Adamantios Petritsis studied Economics at the University of Nottingham, but realizing he was made for something different, he followed his filmmaking dream at the London Film Academy, earning his diploma. Back in Greece, he began working in private productions, and documentaries for the Greek National Television. Taking various roles, including those of Director, Editor, DoP and Producer, he learned the various aspects of filmmaking hands-on, while being also involved in various short films and video productions. Constantly looking for new opportunities and self-development he co-founded in 2014 a start-up in the tourist industry promoting Greek destinations to the world. Between filmmaking and start-ups, he met Michael Michailidis, and after a few meetings during which Michael exposed his vision, the project of Ancient Greece Revisited was born as a natural consequence.

7 thoughts on “The Great Goddess”

  1. Edmond Furter says:

    Classifying certain cultures, or eras, as patriarchal, and others as matriarchal, based on extant parts of myths and history, could be misleading. More probably, all cultures (or rather human culture) at all times use several economies, social structures, politics, myths, and dialogues, or panarchical discourse (Gunderson & Holling). You run the risk of constructing a diffusion narrative, as Witzel had done on a larger scale, and with predictably racist and nonsensical results.
    The Hercules myth cycle confirms that matriarchal, patriarchal, and Amazonian features co-exist. For example one of his Labours were to retrieve the shoulder belt of the Amazonian or Steppe queen. I have demonstrated the usual, universal, full cycle of archetypal features in the Hercules cycle landscape, and the myths anchored around the Aegean and eastern Mediterranean seas, in a magazine edition. Here is an extract: https://stoneprintjournal.wordpress.com/2021/01/16/hercules-arcadia-and-greece-myth-maps/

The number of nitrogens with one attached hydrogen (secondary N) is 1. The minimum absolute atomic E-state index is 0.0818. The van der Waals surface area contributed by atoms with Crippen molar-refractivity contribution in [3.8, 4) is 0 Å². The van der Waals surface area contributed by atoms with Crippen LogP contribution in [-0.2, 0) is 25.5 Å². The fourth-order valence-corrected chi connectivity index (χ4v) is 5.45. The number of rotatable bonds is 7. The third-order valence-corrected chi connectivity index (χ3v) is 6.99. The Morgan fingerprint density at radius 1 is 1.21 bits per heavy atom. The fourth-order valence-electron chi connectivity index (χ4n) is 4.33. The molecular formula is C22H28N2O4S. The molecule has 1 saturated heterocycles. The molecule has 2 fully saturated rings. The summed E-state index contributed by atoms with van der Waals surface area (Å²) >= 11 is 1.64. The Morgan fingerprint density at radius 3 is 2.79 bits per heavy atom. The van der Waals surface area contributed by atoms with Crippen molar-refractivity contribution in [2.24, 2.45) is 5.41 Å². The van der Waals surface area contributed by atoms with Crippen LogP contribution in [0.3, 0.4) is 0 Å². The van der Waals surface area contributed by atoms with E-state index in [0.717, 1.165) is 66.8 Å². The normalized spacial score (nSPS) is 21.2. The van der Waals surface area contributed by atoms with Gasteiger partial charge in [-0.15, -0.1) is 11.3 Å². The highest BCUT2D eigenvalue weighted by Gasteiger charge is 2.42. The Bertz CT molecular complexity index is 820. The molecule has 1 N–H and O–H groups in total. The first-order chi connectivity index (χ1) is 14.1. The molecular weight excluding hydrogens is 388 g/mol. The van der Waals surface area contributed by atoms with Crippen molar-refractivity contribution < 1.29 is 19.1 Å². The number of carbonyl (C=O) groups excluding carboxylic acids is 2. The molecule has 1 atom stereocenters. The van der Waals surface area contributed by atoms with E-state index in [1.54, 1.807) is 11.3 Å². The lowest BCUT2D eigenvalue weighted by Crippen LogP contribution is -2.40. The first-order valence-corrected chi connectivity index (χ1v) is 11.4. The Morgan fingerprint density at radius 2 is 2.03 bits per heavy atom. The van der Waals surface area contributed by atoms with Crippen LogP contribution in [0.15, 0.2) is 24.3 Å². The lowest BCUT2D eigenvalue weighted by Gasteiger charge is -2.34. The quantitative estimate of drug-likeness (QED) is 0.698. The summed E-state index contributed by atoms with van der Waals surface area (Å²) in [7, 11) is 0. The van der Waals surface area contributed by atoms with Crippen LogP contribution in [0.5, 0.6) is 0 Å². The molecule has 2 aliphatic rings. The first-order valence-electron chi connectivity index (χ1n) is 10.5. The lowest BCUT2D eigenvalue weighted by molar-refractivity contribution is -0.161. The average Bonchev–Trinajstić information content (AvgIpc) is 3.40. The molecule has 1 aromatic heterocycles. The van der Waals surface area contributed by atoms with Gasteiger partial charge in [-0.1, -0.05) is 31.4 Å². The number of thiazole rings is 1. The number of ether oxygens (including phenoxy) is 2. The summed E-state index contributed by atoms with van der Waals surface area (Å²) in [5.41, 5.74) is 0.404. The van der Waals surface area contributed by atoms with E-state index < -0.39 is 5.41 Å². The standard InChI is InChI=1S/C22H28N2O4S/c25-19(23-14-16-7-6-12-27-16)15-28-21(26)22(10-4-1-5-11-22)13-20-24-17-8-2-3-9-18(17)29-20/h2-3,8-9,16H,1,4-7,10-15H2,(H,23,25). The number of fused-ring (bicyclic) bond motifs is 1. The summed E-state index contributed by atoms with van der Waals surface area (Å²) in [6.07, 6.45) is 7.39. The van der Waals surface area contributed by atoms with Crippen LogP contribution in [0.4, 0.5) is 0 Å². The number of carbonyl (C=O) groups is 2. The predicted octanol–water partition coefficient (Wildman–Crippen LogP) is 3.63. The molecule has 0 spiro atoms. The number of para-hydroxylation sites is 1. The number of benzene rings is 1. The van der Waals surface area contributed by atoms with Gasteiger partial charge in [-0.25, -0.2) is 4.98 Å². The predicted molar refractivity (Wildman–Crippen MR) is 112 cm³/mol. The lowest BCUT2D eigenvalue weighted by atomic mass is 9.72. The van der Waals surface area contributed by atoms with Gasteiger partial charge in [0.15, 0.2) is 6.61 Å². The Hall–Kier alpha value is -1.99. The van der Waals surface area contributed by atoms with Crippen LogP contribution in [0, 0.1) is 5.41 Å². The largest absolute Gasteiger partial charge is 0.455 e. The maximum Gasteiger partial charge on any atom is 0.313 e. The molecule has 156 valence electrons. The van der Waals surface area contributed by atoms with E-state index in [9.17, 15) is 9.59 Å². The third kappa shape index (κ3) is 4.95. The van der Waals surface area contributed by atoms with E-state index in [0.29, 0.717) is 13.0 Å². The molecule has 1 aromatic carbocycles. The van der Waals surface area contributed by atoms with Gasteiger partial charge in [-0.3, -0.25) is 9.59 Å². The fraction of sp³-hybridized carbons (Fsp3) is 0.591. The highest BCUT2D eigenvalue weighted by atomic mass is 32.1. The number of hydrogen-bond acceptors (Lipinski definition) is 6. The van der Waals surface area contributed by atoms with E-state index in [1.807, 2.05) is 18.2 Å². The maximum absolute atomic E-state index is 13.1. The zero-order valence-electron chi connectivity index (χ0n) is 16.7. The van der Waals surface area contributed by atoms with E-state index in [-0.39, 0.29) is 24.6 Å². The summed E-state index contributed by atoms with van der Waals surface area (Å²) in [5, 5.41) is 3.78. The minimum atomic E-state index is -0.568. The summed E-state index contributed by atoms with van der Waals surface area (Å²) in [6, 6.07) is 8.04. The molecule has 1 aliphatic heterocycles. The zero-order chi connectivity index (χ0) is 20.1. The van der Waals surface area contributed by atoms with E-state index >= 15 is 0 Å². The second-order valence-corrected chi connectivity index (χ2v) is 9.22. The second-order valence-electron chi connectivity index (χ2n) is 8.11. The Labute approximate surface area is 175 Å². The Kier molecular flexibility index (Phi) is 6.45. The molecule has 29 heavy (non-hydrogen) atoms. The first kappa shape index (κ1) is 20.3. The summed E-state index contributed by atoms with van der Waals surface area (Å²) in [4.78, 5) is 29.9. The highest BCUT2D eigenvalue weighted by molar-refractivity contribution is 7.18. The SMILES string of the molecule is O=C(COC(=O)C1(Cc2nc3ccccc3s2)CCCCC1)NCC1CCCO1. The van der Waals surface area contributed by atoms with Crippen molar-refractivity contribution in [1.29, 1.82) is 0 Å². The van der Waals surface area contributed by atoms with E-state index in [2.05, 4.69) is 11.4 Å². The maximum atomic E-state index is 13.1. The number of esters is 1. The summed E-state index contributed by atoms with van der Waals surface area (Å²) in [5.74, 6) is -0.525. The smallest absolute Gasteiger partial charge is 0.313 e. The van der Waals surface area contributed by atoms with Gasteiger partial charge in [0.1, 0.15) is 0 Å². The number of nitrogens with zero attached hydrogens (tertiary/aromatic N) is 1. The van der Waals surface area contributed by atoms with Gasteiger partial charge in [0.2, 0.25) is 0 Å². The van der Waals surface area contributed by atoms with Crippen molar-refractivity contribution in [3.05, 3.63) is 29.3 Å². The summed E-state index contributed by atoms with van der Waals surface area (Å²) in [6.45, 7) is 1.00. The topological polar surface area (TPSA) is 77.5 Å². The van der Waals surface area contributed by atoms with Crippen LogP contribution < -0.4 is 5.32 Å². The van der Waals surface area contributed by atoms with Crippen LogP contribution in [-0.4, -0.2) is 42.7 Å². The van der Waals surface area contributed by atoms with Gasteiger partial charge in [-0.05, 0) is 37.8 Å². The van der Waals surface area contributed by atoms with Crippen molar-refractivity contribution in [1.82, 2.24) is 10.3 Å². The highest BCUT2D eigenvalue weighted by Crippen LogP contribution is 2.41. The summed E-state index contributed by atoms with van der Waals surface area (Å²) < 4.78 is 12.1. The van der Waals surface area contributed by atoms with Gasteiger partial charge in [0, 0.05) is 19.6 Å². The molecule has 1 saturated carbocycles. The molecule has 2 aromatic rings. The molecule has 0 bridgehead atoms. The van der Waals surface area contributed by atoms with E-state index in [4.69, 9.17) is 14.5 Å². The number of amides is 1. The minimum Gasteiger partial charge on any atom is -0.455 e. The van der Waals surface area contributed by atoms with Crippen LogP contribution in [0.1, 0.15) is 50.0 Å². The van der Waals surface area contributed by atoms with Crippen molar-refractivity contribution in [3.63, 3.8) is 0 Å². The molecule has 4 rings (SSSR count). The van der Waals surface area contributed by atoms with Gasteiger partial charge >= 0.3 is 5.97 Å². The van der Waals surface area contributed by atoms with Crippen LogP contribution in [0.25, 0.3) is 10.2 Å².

And perhaps more relevant to matriarchy, here is an extract dealing with the most feminine of the Peloponnesian sites and myths, anchored to Cleitor: https://stoneprintjournal.wordpress.com/2021/04/02/cleitor-polar-axle-of-the-arcadia-myth-map/

  2. Edmond Furter says:

    I have moved my comment above, to the Phorum thread on your article.

  3. Jerry B. Brown says:

    As eloquently captured in Nietzsche’s 1872 book, The Birth of Tragedy, born of the Apollonian/Dionysian opposition and conflict.

  4. adt says:

    Great to see you feature Michael from AGR. He is true expert that is providing a renewed light on Ancient Greece that aligns with Graham Hancock’s theories. I believe if we keep digging through myth, religion and artifacts we will find that the original god that was worshipped was simply “earth” for all she provided humanity as it rebuilt itself after the great destruction that occurred in the Younger Dryas period.

  5. Lord Raven Black says:

    Hekate, the Great Goddess. Queen of the Witches, the Tri-faced Goddess. Blessed Be ???

  6. Jeff says:

    There isn’t a shred of evidence that the concepts of ‘religion’ and ‘supernatural’ existed in any culture, anywhere around the globe, prior to their invention in the 13th century by Christian High Scholastics. Ancient mnemotechnical traditions weren’t ‘religion’ or ‘spirituality’ and noting that neither narrative, ritual, symbol, worship, or dramatic enactment (theater, dance, ceremony) are inherently ‘religious’. Specific to this article, there is no term in Classical Greek that functions as ‘religion’ or anything similar. The same is true of classical Native American, Japanese, Chinese and Islamic cultures. There is also no such term, or similar, in PIE (Proto Indo European).